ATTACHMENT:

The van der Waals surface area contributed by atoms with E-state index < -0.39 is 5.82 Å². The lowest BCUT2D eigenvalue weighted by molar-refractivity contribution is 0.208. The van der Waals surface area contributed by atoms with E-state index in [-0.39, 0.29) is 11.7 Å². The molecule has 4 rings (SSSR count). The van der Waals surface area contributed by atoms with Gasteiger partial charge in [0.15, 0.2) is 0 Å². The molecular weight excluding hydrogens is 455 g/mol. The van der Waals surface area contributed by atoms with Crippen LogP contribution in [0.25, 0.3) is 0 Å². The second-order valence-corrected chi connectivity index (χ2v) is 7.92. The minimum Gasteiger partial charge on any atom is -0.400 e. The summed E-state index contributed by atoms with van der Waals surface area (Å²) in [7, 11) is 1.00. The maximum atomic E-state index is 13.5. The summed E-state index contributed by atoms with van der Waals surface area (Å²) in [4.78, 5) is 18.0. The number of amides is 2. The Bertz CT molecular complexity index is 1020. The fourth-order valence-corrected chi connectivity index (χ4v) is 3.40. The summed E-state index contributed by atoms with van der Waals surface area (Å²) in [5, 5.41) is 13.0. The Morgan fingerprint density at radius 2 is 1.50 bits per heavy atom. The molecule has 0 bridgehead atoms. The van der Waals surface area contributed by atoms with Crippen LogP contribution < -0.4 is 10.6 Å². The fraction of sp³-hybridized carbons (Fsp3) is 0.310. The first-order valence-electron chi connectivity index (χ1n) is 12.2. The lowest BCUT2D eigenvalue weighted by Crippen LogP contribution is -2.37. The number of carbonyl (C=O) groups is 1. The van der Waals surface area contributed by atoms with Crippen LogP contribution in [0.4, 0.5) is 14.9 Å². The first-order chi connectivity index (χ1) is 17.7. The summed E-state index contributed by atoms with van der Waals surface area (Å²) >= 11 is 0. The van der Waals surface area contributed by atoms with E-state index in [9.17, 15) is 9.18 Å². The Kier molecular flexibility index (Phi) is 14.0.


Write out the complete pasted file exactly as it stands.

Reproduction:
The van der Waals surface area contributed by atoms with E-state index < -0.39 is 5.82 Å². The lowest BCUT2D eigenvalue weighted by molar-refractivity contribution is 0.208. The van der Waals surface area contributed by atoms with E-state index in [-0.39, 0.29) is 11.7 Å². The molecule has 4 rings (SSSR count). The van der Waals surface area contributed by atoms with Gasteiger partial charge in [0.15, 0.2) is 0 Å². The molecular weight excluding hydrogens is 455 g/mol. The van der Waals surface area contributed by atoms with Crippen LogP contribution in [0.25, 0.3) is 0 Å². The second-order valence-corrected chi connectivity index (χ2v) is 7.92. The minimum Gasteiger partial charge on any atom is -0.400 e. The summed E-state index contributed by atoms with van der Waals surface area (Å²) in [7, 11) is 1.00. The maximum atomic E-state index is 13.5. The summed E-state index contributed by atoms with van der Waals surface area (Å²) in [4.78, 5) is 18.0. The number of amides is 2. The Bertz CT molecular complexity index is 1020. The fourth-order valence-corrected chi connectivity index (χ4v) is 3.40. The summed E-state index contributed by atoms with van der Waals surface area (Å²) in [5, 5.41) is 13.0. The Morgan fingerprint density at radius 2 is 1.50 bits per heavy atom. The molecule has 0 bridgehead atoms. The van der Waals surface area contributed by atoms with Crippen LogP contribution < -0.4 is 10.6 Å². The fraction of sp³-hybridized carbons (Fsp3) is 0.310. The first-order valence-electron chi connectivity index (χ1n) is 12.2. The lowest BCUT2D eigenvalue weighted by Crippen LogP contribution is -2.37. The number of carbonyl (C=O) groups is 1. The van der Waals surface area contributed by atoms with Crippen LogP contribution in [0.4, 0.5) is 14.9 Å². The first-order chi connectivity index (χ1) is 17.7. The summed E-state index contributed by atoms with van der Waals surface area (Å²) >= 11 is 0. The van der Waals surface area contributed by atoms with E-state index in [9.17, 15) is 9.18 Å². The Kier molecular flexibility index (Phi) is 14.0.